We Were the Mulvaneys

I recently picked up a book by Joyce Carol Oates at the airport on our way to spend a couple of days in Baja California, thinking I would need something to read at the beach—the one called We Were the Mulvaneys.

The San Francisco Chronicle said, in an excerpt printed on the back cover, “A grand, symphonic novel—one of Oates’ finest”. The New York Times Book Review, which I like and trust and actually read almost every week, said “What keeps us coming back to Oates Country is her uncanny gift of making the page a window, with something happening on the other side that we’d swear was life itself”. The Detroit Free Press went so far as to say that this was “a book people will be reading a century from now, the way we read Dickens and Henry James”. So there I was, thinking I had it made, with a book that sounded highly readable while allowing me to avoid the mental self-stigma resulting from anesthetizing myself by just reading the latest Patricia Cornwell or Robert Parker potboiler. It seems to me that I had read at least one book by her a long, long time ago; although nothing on the “Other Books By” list rang a bell in particular. Still, I had a some image of incisive, insightful, human, storytelling.

This book, though, I am still trying to figure out. Or more accurately, I am afraid I have figured it out. I don’t really think it can just be a lightweight, poorly-told, drawn-out, cliche-laden, Sidney Sheldon-wannabe novel, right? I mean, Joyce Carol Oates (who is, let’s remember, the Roger S. Berlind Distinguished Professor of Humanities at Princeton University) would not actually write a book which essentially starts out as a cartoon of a inordinately happy American family in the mid-1970’s, then shifts unaccountably to being a different cartoon of a family in crisis and broken apart for reasons she never even attempts to elucidate, then finally reverts to a final, formulaic cartoon of a happy family having found itself once more, literally playing softball on a warm July afternoon at a family picnic; nor would she inexplicably fail to use the book to establish any viewpoint whatsoever on the nature of writing and fiction (something all authors do, right?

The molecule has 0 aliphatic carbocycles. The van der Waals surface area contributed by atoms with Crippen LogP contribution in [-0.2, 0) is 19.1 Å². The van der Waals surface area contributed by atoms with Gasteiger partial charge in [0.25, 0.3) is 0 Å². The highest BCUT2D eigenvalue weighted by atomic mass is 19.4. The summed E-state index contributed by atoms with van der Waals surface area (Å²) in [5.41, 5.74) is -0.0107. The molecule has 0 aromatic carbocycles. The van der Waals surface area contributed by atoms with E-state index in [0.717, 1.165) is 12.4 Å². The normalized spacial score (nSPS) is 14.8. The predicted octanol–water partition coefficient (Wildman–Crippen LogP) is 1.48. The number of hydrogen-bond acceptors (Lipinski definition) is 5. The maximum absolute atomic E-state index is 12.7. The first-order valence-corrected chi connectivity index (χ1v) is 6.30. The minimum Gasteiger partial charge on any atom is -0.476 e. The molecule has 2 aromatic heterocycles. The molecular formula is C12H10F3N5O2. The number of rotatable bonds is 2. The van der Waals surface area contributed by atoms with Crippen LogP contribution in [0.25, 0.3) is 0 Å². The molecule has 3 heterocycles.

The closest she comes is the comment made by her stick-figure caricature of a poet, Penelope Hagstrom, who, in response to one character’s question “Can’t poetry be just what it is?” has nothing deeper to say than that “Nothing is, my dear. Only what our opinions make of it”. These two lines are literally the extent of anything bearing on literary criticism in the entire novel by someone who is ostensibly one of the top half-dozen active American novelists). She would not base a entire story around a date rape incident without finding any way to explore the subtleties of that topic with the reader, right? And she would not pen an entire book with virtually no surprises, synchronicities, or connections, whether disturbing or satisfying, right? And she would not carry on for 400+ pages in what quickly turns into a quite annoying writing style, with her run-on phrases, italics to paraphrase what someone was thinking, and frankly quite uninventive and often actually inappropriate not to mention downright ungrammatical turns of phrase, right? She probably imagines she is earning her keep by fulfilling her quota of at least one hyphenated adverb per page, such as “chalky-pale” and oh, please, her nasty verbal tic of using her favorite words like “carroty”and “pebbled” ad nauseum. And she would not fail to develop in any meaningful way even a single member of her cast of characters, would she?

So here were some of the theories I came up with. Maybe Joyce Carol Oates is really unhappy that John Grisham not only makes ten million bucks from his novels directly but then makes another five or ten or who knows how much from the movie rights, and she was trying to write a novel that could be flipped quickly onto the big screen. I mean, you don’t want too much intellectual activity or character development or, God forbid, self-referentiality, in a movie script for Christ’s sake, and this book dutifully skips any and all of that kind of thing. The pictures she paints, whether it be the reds and oranges of the lush autumn foliage at the Mulvaney’s idyllic farm in upstate New York during their happy family phase, or the cliched, filthy flophouse where Mike Mulvaney Sr. ends up after his tragic reversal of fortune, or many others, one can certainly imagine looking quite grand on the silver screen in the hands of the right director; and all the stock characters Oates trots out, ranging from the silver-haired aunt with her hair in a bun, to the loony spiritual leader trying to sleep with all the cute female acolytes, would certainly not challenge the casting director. The plot development is just about the right level of shallowness for an easy movie going for, say, 98 minutes.